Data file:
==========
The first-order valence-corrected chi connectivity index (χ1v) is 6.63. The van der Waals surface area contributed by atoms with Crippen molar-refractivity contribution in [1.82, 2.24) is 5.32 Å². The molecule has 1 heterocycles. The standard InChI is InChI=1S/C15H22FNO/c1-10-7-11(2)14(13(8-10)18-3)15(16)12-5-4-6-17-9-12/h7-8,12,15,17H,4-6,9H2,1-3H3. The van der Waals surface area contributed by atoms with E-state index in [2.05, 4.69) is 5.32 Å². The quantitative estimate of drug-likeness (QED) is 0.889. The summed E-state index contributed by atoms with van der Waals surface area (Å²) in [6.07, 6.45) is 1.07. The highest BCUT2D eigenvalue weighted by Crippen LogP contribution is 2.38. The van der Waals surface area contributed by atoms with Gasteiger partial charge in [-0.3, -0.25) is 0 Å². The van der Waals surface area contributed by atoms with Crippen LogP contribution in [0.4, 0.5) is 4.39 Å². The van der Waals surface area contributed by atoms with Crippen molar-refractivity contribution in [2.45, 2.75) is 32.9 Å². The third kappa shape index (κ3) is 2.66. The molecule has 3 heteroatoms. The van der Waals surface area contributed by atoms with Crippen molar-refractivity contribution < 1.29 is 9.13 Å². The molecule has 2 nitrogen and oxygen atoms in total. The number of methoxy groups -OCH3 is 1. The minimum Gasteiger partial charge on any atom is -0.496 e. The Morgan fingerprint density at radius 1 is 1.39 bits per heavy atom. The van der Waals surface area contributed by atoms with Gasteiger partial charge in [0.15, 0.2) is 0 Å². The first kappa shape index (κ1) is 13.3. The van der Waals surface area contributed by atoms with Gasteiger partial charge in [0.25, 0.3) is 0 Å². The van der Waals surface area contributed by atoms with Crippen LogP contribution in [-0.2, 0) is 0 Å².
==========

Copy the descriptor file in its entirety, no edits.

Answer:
The first-order valence-corrected chi connectivity index (χ1v) is 6.63. The van der Waals surface area contributed by atoms with Crippen molar-refractivity contribution in [1.82, 2.24) is 5.32 Å². The molecule has 1 heterocycles. The standard InChI is InChI=1S/C15H22FNO/c1-10-7-11(2)14(13(8-10)18-3)15(16)12-5-4-6-17-9-12/h7-8,12,15,17H,4-6,9H2,1-3H3. The van der Waals surface area contributed by atoms with E-state index in [2.05, 4.69) is 5.32 Å². The quantitative estimate of drug-likeness (QED) is 0.889. The summed E-state index contributed by atoms with van der Waals surface area (Å²) in [6.07, 6.45) is 1.07. The highest BCUT2D eigenvalue weighted by Crippen LogP contribution is 2.38. The van der Waals surface area contributed by atoms with Gasteiger partial charge in [-0.3, -0.25) is 0 Å². The van der Waals surface area contributed by atoms with Crippen LogP contribution in [0.4, 0.5) is 4.39 Å². The van der Waals surface area contributed by atoms with Crippen molar-refractivity contribution in [2.45, 2.75) is 32.9 Å². The third kappa shape index (κ3) is 2.66. The molecule has 3 heteroatoms. The van der Waals surface area contributed by atoms with Crippen molar-refractivity contribution < 1.29 is 9.13 Å². The molecule has 2 nitrogen and oxygen atoms in total. The number of methoxy groups -OCH3 is 1. The minimum Gasteiger partial charge on any atom is -0.496 e. The Morgan fingerprint density at radius 1 is 1.39 bits per heavy atom. The van der Waals surface area contributed by atoms with Gasteiger partial charge in [0.15, 0.2) is 0 Å². The first kappa shape index (κ1) is 13.3. The van der Waals surface area contributed by atoms with Gasteiger partial charge in [0.25, 0.3) is 0 Å². The van der Waals surface area contributed by atoms with Crippen LogP contribution in [-0.2, 0) is 0 Å².